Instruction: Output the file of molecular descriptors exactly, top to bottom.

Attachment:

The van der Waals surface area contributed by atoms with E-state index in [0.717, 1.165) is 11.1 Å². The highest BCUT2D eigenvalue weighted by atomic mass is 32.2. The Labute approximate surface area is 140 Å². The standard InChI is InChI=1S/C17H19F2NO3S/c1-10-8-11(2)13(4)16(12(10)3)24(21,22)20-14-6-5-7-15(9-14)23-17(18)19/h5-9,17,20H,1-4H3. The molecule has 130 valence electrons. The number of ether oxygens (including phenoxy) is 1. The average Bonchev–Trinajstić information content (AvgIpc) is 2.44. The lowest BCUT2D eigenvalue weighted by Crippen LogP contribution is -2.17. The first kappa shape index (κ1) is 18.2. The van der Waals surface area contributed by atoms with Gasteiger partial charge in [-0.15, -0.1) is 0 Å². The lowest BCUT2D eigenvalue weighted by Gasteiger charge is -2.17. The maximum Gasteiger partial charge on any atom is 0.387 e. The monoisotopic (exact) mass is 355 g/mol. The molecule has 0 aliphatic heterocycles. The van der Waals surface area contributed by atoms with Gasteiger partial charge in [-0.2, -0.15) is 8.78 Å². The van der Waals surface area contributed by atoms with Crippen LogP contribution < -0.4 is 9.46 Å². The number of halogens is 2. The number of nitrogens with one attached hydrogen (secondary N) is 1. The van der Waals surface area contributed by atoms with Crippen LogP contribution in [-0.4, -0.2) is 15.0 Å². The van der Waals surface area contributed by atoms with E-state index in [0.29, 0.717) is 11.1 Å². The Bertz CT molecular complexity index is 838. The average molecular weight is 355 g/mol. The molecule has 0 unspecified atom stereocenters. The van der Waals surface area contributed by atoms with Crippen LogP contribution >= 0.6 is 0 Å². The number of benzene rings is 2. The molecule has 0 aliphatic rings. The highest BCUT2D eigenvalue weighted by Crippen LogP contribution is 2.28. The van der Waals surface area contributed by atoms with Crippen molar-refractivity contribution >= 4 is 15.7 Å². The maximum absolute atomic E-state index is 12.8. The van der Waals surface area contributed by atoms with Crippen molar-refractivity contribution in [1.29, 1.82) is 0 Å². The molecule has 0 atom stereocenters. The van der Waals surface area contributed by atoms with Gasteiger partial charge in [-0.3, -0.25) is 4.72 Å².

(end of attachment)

The van der Waals surface area contributed by atoms with E-state index in [0.717, 1.165) is 11.1 Å². The highest BCUT2D eigenvalue weighted by atomic mass is 32.2. The Labute approximate surface area is 140 Å². The standard InChI is InChI=1S/C17H19F2NO3S/c1-10-8-11(2)13(4)16(12(10)3)24(21,22)20-14-6-5-7-15(9-14)23-17(18)19/h5-9,17,20H,1-4H3. The molecule has 130 valence electrons. The number of ether oxygens (including phenoxy) is 1. The average Bonchev–Trinajstić information content (AvgIpc) is 2.44. The lowest BCUT2D eigenvalue weighted by Crippen LogP contribution is -2.17. The first kappa shape index (κ1) is 18.2. The van der Waals surface area contributed by atoms with Gasteiger partial charge in [-0.15, -0.1) is 0 Å². The lowest BCUT2D eigenvalue weighted by Gasteiger charge is -2.17. The maximum Gasteiger partial charge on any atom is 0.387 e. The monoisotopic (exact) mass is 355 g/mol. The molecule has 0 aliphatic heterocycles. The van der Waals surface area contributed by atoms with Gasteiger partial charge in [-0.2, -0.15) is 8.78 Å². The van der Waals surface area contributed by atoms with Crippen LogP contribution < -0.4 is 9.46 Å². The number of halogens is 2. The number of nitrogens with one attached hydrogen (secondary N) is 1. The van der Waals surface area contributed by atoms with Crippen LogP contribution in [-0.4, -0.2) is 15.0 Å². The van der Waals surface area contributed by atoms with E-state index in [0.29, 0.717) is 11.1 Å². The Bertz CT molecular complexity index is 838. The average molecular weight is 355 g/mol. The molecule has 0 unspecified atom stereocenters. The van der Waals surface area contributed by atoms with Crippen LogP contribution >= 0.6 is 0 Å². The number of benzene rings is 2. The molecule has 0 aliphatic rings. The highest BCUT2D eigenvalue weighted by Crippen LogP contribution is 2.28. The van der Waals surface area contributed by atoms with Crippen molar-refractivity contribution >= 4 is 15.7 Å². The maximum absolute atomic E-state index is 12.8. The van der Waals surface area contributed by atoms with Crippen molar-refractivity contribution in [1.29, 1.82) is 0 Å². The molecule has 0 atom stereocenters. The van der Waals surface area contributed by atoms with Gasteiger partial charge in [-0.3, -0.25) is 4.72 Å².